AEC Works to Meet Transformer Shortage During Unprecedented Demand

Appalachian Electric Cooperative (AEC) along with other utilities across the country, are getting low on overhead distribution transformers. These transformers decrease voltage traveling through power lines to a level that is suited for residential and commercial use and are essential for homes and businesses powered by electricity. According to AEC General Manager, Greg Williams, “We understand COVID-19 put constraints on labor needed to ramp up the building of transformers to meet demand. At AEC, we have taken immediate action to meet these demands. In addition to lack of supply, our service area has seen unprecedented growth over the last few years as families move into the East Tennessee Valley. We are working diligently to bridge the gap until our next shipment of transformers in late summer.” Williams continues, “Industry and manufacturing experts are indicating it will take up to one to two years to fully correct the shortfall and meet demand.”

While waiting on the next shipment of transformers, AEC is being proactive by using their GIS mapping system to locate transformers installed on the system, but not currently being utilized. These unused transformers can be relocated and reused for new services. The hope is to secure about 100 transformers through this method. AEC has also reached out to other transformer suppliers to purchase transformers. They have also reserved several new transformers for emergency use only. In addition, AEC has contacted their normal supplier of overhead transformers (ERMCO), and they were able to supply a few additional new overhead transformers. Further options include design modifications. Staking technicians are looking to change the design of new subdivisions and services to try to utilize the transformers they have in stock.

As AEC works to find transformers across their system and across the country, other measures are being put into place. As of Monday, May 23, all new service orders to non-residential or non-commercial structures will be put on hold for at least six months. This includes barns, sheds, boat docks, etc. If the new service requires hanging a new transformer, the order will be placed on hold. The goal is to try and serve these locations from existing transformers, otherwise they will be put on hold. In addition, AEC will no longer hang a transformer for a temporary service. Transformers are only being installed at the time of the permanent service. They will communicate to local contractors/builders that they will need to use portable generators for construction. If the temporary service can be served from an existing transformer, then the service can be installed.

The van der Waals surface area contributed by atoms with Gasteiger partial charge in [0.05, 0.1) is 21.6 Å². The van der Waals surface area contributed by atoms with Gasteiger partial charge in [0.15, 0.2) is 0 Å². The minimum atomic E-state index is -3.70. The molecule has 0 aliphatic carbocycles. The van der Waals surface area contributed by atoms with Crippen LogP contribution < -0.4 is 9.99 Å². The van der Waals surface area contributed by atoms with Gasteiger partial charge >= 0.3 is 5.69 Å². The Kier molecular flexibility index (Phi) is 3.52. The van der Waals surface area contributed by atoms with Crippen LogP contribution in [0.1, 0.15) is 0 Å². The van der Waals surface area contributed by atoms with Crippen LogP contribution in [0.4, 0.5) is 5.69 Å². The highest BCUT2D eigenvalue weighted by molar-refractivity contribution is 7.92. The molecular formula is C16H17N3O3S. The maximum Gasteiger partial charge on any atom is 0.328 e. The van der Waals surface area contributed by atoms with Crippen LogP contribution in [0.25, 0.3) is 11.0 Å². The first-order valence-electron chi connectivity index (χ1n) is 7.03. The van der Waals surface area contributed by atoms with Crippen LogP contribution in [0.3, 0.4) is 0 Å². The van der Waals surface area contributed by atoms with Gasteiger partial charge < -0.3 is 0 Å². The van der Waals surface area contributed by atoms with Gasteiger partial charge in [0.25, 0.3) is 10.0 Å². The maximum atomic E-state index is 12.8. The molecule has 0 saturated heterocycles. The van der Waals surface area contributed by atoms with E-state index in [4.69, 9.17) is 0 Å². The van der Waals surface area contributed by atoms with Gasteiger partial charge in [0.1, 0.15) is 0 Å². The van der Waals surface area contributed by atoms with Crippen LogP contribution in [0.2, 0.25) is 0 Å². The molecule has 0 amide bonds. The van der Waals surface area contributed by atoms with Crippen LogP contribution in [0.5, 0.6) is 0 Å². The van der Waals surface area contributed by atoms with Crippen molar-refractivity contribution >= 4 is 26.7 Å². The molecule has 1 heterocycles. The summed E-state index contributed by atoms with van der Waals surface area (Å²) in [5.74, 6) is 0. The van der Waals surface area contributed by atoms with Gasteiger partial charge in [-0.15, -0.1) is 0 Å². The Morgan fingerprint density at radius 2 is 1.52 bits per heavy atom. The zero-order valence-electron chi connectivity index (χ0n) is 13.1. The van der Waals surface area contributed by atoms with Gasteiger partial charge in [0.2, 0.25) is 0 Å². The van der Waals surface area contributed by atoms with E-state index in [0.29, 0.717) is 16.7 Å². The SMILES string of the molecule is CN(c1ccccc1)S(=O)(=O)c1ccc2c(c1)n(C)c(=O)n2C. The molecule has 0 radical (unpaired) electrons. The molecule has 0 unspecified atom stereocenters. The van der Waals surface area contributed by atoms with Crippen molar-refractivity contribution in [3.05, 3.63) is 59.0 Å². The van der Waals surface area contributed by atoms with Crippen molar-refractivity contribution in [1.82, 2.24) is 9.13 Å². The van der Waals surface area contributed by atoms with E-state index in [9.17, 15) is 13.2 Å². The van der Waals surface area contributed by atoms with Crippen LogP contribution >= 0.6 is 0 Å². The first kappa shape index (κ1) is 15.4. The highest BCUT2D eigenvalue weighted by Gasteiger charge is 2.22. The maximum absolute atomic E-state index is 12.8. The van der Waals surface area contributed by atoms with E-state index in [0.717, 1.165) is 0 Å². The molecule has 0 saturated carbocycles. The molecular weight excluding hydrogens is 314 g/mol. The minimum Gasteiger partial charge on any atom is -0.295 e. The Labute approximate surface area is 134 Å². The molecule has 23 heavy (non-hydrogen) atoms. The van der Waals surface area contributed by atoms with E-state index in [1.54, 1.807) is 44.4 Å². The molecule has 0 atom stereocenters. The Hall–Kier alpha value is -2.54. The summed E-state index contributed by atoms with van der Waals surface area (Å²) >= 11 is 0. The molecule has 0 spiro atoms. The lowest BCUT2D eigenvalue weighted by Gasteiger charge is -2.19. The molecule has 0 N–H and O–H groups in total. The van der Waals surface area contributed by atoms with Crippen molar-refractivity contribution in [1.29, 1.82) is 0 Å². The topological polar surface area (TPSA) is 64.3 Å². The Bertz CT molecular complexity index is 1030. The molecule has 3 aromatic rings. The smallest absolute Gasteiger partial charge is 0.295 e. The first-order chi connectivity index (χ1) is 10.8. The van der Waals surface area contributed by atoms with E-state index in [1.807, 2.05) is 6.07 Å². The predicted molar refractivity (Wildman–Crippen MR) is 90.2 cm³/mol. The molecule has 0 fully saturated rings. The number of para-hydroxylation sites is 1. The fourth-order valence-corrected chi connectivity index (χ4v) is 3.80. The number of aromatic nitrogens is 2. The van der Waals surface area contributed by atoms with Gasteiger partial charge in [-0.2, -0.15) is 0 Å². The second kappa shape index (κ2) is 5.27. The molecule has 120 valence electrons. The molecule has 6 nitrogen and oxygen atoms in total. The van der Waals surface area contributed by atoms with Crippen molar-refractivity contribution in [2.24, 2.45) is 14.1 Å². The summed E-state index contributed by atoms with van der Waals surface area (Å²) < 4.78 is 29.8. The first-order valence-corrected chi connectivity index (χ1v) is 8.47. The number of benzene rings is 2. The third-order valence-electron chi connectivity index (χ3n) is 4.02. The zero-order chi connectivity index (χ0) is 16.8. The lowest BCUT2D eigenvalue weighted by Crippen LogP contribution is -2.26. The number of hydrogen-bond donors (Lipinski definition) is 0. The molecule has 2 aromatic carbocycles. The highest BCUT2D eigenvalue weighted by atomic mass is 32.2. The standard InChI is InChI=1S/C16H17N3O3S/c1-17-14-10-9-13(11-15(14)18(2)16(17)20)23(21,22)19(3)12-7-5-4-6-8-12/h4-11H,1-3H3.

In addition to these measures, Williams met with Marsha Blackburn, and with the staff of Senator Hagerty in Washington D.C. “In our meeting with Senator’s Hagerty’s Chief of Staff, the subject of supply chain, and in particular, the shortage of transformers came up. Hagerty’s staff expressed great concern. As a result, the staff made a commitment to see if they could meet with and tour the ERMCO transformer facility in Dyersburg, Tennessee that supplies many of our transformers. They want to evaluate the situation and see if there is anything they can do to better understand the supply chain problems and find assistance or help with improvements.”

Williams continues, “AEC staff continues to meet every two weeks to check the status of transformer supply and adjust plans as needed. We remain committed to providing service to our members, and we are dedicated to exhausting every option available to us to serve our members.”